The Rat King was a giant of a man, a good head taller than anyone else. He had long stringy black hair with a touch of grey that fell off his great shoulders. His square chin jutted out like a granite cliff. His eyes, set deep in his skull, looked like deep pools of blackness.
Joshua watched the great figure as it moved towards them. He heard a voice prattle behind him. It was Sophie.
“The Rat King. No one knows his real name. But he was a cruel hulk of a man. He took a young girl as his wife. One day he beat her to death. His enraged neighbors chased him into the sewers and there he stayed.”
Why is she telling that story now?
Joshua heard a thump. He turned back to the Rat King. He walked towards them slowly. The sound was his enormous boot as it came down on the stone floor. Another loud thump echoed throughout the underground hall as the King took another step.
Sophie continued her story.
“For years after that, people would disappear, men women, children. They all said it was cutthroats or foreigners. But in reality it was the Rat King, building his kingdom one victim at a time. The meanest and cruelest of his captives he made into his minions. The others cowered in the tunnels as his servants, afraid to even look him in the eye, lest he crush their skulls with his bare hands.”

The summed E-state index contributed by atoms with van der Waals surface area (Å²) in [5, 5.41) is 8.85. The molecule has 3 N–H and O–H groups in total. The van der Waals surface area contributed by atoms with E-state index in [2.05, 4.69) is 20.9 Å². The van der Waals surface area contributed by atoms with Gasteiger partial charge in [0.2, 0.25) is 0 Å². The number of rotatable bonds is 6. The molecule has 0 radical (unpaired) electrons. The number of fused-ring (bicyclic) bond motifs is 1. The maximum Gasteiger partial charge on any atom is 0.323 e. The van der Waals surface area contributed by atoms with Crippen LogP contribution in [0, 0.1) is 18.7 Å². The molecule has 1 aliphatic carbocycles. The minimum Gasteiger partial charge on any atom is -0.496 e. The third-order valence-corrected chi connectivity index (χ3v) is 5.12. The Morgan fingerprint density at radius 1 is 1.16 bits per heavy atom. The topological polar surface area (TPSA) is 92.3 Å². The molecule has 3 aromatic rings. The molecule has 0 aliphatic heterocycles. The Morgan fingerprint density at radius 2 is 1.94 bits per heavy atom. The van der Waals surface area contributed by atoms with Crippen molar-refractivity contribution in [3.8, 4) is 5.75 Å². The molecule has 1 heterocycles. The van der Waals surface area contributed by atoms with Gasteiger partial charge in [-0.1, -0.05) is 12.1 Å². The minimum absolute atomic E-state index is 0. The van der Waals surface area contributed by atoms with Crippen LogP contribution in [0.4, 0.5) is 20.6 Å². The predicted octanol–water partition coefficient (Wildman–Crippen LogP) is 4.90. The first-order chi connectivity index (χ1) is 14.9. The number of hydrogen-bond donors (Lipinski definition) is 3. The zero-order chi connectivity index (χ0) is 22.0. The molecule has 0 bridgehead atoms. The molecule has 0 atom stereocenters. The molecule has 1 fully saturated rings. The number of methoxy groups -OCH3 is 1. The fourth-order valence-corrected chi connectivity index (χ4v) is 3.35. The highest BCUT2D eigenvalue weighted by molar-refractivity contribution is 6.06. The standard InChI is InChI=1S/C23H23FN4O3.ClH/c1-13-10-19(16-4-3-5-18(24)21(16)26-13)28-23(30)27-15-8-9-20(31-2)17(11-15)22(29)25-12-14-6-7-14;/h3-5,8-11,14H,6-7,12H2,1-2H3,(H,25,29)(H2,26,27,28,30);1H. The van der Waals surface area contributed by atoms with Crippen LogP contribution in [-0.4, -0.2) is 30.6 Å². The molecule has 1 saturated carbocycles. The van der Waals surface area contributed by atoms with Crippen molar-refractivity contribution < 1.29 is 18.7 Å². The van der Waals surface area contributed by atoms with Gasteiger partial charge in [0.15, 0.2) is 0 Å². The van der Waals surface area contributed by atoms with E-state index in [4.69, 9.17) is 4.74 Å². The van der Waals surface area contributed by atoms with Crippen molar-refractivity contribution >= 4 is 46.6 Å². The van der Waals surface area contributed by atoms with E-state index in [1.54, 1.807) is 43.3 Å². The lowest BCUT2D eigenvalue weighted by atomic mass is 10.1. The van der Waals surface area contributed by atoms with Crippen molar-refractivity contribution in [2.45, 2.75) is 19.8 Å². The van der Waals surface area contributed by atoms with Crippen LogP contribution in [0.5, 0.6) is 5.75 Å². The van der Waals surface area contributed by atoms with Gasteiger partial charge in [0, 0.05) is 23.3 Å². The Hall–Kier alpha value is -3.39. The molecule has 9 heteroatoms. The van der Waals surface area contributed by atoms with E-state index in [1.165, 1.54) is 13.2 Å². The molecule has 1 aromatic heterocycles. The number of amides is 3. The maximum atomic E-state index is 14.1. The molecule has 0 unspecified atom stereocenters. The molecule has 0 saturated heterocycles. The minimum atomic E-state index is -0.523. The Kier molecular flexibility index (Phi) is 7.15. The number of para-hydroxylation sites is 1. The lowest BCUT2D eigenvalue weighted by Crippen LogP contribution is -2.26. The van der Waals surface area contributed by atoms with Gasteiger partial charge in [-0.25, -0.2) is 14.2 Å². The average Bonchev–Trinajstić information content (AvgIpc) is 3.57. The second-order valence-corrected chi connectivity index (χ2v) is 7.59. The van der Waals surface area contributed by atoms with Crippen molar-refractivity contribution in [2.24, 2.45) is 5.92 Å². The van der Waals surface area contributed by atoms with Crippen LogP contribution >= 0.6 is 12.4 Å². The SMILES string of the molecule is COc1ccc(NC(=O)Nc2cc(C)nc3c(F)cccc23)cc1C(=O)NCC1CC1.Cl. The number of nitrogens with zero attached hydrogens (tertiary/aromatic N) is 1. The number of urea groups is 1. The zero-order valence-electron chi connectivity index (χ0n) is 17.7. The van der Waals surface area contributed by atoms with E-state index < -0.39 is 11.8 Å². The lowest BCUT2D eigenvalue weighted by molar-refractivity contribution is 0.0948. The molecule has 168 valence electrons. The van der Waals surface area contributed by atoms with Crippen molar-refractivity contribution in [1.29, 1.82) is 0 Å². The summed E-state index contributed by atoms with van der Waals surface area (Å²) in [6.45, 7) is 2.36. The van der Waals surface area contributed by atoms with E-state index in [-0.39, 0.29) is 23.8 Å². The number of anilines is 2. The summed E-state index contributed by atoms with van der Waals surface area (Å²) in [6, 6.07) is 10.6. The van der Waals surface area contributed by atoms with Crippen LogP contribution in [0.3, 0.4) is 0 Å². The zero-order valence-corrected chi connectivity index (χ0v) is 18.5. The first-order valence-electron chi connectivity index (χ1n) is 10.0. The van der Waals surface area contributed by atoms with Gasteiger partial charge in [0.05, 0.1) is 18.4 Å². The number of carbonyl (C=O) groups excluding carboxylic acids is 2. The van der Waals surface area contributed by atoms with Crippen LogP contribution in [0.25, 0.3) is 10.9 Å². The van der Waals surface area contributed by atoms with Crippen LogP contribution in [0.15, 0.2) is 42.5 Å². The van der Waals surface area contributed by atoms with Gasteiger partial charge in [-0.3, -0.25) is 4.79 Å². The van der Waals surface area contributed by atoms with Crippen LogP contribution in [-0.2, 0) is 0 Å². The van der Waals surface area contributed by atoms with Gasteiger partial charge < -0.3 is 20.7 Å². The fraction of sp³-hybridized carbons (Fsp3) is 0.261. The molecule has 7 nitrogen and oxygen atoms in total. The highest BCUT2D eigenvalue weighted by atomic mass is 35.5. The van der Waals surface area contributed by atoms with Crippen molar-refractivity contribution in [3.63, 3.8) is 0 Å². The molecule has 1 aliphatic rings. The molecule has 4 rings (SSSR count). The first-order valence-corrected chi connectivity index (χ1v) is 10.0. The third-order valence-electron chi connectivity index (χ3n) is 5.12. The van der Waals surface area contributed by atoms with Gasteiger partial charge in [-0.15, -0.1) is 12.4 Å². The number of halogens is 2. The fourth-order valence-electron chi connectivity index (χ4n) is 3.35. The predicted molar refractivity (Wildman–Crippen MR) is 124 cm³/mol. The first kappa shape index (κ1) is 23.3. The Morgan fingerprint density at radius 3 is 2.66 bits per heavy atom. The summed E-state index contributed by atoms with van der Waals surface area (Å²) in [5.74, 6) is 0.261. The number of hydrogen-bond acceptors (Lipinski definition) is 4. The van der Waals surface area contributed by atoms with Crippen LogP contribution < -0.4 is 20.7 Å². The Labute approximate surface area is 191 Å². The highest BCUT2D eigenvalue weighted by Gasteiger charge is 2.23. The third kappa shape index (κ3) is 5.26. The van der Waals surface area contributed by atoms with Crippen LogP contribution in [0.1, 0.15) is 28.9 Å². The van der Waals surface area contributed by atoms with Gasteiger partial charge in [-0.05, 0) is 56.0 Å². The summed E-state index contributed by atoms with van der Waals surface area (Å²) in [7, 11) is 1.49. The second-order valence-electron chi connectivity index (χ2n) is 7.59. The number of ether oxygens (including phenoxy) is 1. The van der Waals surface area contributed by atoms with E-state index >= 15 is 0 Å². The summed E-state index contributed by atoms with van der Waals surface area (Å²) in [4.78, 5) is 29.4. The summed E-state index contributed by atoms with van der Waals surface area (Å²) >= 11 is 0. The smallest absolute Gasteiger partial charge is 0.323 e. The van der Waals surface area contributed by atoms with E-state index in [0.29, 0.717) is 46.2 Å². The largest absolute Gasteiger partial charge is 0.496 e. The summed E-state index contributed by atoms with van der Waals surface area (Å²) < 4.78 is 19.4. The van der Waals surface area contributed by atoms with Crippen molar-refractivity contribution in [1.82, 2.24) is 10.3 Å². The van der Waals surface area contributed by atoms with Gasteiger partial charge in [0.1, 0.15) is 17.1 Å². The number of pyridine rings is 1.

Joshua was about to tell her to be quiet. But he saw the panic in her face. She told the story because somehow she hoped that she could control it some way.
The Rat King lumbered towards them. He towered above them and leered down.
Sophie finished in a hushed voice.
“And so he rules the sewers beneath the city to this day. He’s a fearsome figure. Powerful and cruel. But he keeps his word.”
The last bit she said as a kind of a prayer.
The Rat King pointed at Joshua who was prostrate before him.
“You,” he bellowed. “Are you the boy who can cook?”
Joshua swallowed hard before he answered.
“Good,” said the Rat King. His voice rumbled like an earthquake. “I have a very big appetite. I eat five meals a day.”
He waved his hand.
The pathetic crowd on the outer edge scurried away. They quickly returned with baskets which they dumped before the throne. Old cabbages, moldy potatoes, stinking fish bones and half empty cans.
“But this is what I have to eat. Day in and day out.”
He grabbed Joshua by the back of the shirt and with one hand lifted him off the ground. Joshua yelled as the Rat King swung him over the pile of stinking garbage.
The Rat King roared, “You will make me a feast. A feast worthy of a king.”
The huge arm swung back like a crane and the massive hand let go. Joshua landed next to Sophie and Lucinda. He wanted to stay down on the floor.
I have to get up. I have to do something to help the others. But what?
Sophie whispered to him, “He keeps his word.”
He stood. His voice was small from fright but he managed to cough loudly. The Rat King stopped his lumbering and swung back around towards him.
“Great king, you have me. Please allow my friends to leave.”
“No one leaves!” The Rat King roared back.
“If I make you this great feast, do you promise we won’t be hurt?”
“No harm will come to you,” The Rat King swore.
“And, if it pleases you, will my friends be allowed to return?”
“No!” The Rat King shouted. “Once you’re here there is no leaving. There is no more sky. There is no more sun. You are here forever.”